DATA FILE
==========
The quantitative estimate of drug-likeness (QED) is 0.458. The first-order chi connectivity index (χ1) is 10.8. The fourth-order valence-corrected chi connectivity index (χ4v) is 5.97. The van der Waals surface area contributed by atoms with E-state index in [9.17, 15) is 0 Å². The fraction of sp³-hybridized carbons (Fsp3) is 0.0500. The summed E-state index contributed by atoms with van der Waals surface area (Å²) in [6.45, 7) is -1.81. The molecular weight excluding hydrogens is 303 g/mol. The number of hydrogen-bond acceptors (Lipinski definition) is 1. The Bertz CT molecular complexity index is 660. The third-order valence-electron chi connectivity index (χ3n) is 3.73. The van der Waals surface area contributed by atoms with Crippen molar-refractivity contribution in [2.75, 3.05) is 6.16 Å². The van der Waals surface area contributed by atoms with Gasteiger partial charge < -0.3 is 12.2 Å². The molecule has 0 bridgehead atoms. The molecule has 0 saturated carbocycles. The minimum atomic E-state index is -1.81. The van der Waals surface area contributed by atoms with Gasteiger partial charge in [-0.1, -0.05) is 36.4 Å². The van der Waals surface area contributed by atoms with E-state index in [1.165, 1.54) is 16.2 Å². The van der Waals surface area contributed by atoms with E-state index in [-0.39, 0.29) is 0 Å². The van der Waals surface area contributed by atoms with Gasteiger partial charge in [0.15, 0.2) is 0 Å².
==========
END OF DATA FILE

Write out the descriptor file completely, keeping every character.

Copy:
The quantitative estimate of drug-likeness (QED) is 0.458. The first-order chi connectivity index (χ1) is 10.8. The fourth-order valence-corrected chi connectivity index (χ4v) is 5.97. The van der Waals surface area contributed by atoms with E-state index in [9.17, 15) is 0 Å². The fraction of sp³-hybridized carbons (Fsp3) is 0.0500. The summed E-state index contributed by atoms with van der Waals surface area (Å²) in [6.45, 7) is -1.81. The molecular weight excluding hydrogens is 303 g/mol. The number of hydrogen-bond acceptors (Lipinski definition) is 1. The Bertz CT molecular complexity index is 660. The third-order valence-electron chi connectivity index (χ3n) is 3.73. The van der Waals surface area contributed by atoms with Crippen molar-refractivity contribution in [2.75, 3.05) is 6.16 Å². The van der Waals surface area contributed by atoms with Gasteiger partial charge < -0.3 is 12.2 Å². The molecule has 0 bridgehead atoms. The molecule has 0 saturated carbocycles. The minimum atomic E-state index is -1.81. The van der Waals surface area contributed by atoms with Gasteiger partial charge in [-0.1, -0.05) is 36.4 Å². The van der Waals surface area contributed by atoms with E-state index in [1.165, 1.54) is 16.2 Å². The van der Waals surface area contributed by atoms with E-state index in [-0.39, 0.29) is 0 Å². The van der Waals surface area contributed by atoms with Gasteiger partial charge in [0.15, 0.2) is 0 Å².